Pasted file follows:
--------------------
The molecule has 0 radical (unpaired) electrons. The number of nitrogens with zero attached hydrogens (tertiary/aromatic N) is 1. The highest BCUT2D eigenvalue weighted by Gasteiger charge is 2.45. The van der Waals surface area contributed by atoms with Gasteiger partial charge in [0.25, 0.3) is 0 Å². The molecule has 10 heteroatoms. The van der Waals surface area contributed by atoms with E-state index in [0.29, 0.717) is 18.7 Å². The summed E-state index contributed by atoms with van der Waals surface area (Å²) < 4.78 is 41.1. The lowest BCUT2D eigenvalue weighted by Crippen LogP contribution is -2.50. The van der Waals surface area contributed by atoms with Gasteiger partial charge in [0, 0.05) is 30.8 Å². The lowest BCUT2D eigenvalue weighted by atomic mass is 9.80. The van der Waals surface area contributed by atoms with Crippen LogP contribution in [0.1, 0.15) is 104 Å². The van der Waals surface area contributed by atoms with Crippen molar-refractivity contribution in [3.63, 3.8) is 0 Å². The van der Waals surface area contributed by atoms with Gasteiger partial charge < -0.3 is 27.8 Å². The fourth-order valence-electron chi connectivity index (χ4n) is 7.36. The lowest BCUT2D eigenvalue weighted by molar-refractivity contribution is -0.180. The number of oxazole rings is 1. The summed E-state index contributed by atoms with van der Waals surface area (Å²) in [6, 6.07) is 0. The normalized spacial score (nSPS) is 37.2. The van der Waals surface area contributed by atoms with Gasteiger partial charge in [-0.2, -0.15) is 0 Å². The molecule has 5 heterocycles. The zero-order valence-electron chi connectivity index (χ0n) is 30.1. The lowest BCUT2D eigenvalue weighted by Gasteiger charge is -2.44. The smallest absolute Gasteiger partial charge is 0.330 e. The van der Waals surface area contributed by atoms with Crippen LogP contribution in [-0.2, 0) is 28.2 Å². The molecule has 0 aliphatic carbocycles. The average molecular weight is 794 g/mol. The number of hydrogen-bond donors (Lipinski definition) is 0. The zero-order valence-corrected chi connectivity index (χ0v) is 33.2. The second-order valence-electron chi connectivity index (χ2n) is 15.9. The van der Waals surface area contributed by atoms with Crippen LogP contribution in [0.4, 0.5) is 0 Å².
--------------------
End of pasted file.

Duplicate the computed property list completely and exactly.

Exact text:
The molecule has 0 radical (unpaired) electrons. The number of nitrogens with zero attached hydrogens (tertiary/aromatic N) is 1. The highest BCUT2D eigenvalue weighted by Gasteiger charge is 2.45. The van der Waals surface area contributed by atoms with Gasteiger partial charge in [0.25, 0.3) is 0 Å². The molecule has 10 heteroatoms. The van der Waals surface area contributed by atoms with E-state index in [0.29, 0.717) is 18.7 Å². The summed E-state index contributed by atoms with van der Waals surface area (Å²) < 4.78 is 41.1. The lowest BCUT2D eigenvalue weighted by Crippen LogP contribution is -2.50. The van der Waals surface area contributed by atoms with Gasteiger partial charge in [0, 0.05) is 30.8 Å². The lowest BCUT2D eigenvalue weighted by atomic mass is 9.80. The van der Waals surface area contributed by atoms with Crippen LogP contribution in [0.1, 0.15) is 104 Å². The van der Waals surface area contributed by atoms with Crippen molar-refractivity contribution in [3.63, 3.8) is 0 Å². The van der Waals surface area contributed by atoms with Gasteiger partial charge < -0.3 is 27.8 Å². The fourth-order valence-electron chi connectivity index (χ4n) is 7.36. The lowest BCUT2D eigenvalue weighted by molar-refractivity contribution is -0.180. The number of oxazole rings is 1. The summed E-state index contributed by atoms with van der Waals surface area (Å²) in [6, 6.07) is 0. The normalized spacial score (nSPS) is 37.2. The van der Waals surface area contributed by atoms with Gasteiger partial charge in [-0.2, -0.15) is 0 Å². The molecule has 5 heterocycles. The zero-order valence-electron chi connectivity index (χ0n) is 30.1. The lowest BCUT2D eigenvalue weighted by Gasteiger charge is -2.44. The smallest absolute Gasteiger partial charge is 0.330 e. The van der Waals surface area contributed by atoms with Crippen LogP contribution in [-0.2, 0) is 28.2 Å². The molecule has 0 aliphatic carbocycles. The average molecular weight is 794 g/mol. The number of hydrogen-bond donors (Lipinski definition) is 0. The zero-order valence-corrected chi connectivity index (χ0v) is 33.2. The second-order valence-electron chi connectivity index (χ2n) is 15.9. The van der Waals surface area contributed by atoms with Crippen LogP contribution in [0.4, 0.5) is 0 Å².